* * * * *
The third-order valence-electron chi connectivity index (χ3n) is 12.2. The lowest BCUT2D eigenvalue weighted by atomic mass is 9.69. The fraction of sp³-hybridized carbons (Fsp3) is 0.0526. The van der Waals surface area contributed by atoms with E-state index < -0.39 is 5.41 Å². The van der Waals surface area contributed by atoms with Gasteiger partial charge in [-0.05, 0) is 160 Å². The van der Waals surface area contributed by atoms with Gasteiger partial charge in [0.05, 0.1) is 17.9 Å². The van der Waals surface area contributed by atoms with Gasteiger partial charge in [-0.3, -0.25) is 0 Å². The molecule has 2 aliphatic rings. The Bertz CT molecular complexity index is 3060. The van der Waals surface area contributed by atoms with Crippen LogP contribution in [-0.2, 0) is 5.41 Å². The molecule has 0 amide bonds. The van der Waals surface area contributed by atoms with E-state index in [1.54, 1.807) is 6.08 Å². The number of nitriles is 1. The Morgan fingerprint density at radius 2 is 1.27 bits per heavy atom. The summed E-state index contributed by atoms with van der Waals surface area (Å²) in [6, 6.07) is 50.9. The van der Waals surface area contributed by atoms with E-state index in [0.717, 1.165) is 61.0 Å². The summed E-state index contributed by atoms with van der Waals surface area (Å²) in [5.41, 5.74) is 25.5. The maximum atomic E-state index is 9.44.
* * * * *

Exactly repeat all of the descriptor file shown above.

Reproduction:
The third-order valence-electron chi connectivity index (χ3n) is 12.2. The lowest BCUT2D eigenvalue weighted by atomic mass is 9.69. The fraction of sp³-hybridized carbons (Fsp3) is 0.0526. The van der Waals surface area contributed by atoms with E-state index < -0.39 is 5.41 Å². The van der Waals surface area contributed by atoms with Gasteiger partial charge in [-0.05, 0) is 160 Å². The van der Waals surface area contributed by atoms with Gasteiger partial charge in [0.05, 0.1) is 17.9 Å². The van der Waals surface area contributed by atoms with Gasteiger partial charge in [-0.3, -0.25) is 0 Å². The molecule has 2 aliphatic rings. The Bertz CT molecular complexity index is 3060. The van der Waals surface area contributed by atoms with Crippen LogP contribution in [-0.2, 0) is 5.41 Å². The molecule has 0 amide bonds. The van der Waals surface area contributed by atoms with E-state index in [1.54, 1.807) is 6.08 Å². The number of nitriles is 1. The Morgan fingerprint density at radius 2 is 1.27 bits per heavy atom. The summed E-state index contributed by atoms with van der Waals surface area (Å²) in [6, 6.07) is 50.9. The van der Waals surface area contributed by atoms with E-state index in [0.717, 1.165) is 61.0 Å². The summed E-state index contributed by atoms with van der Waals surface area (Å²) in [5.41, 5.74) is 25.5. The maximum atomic E-state index is 9.44.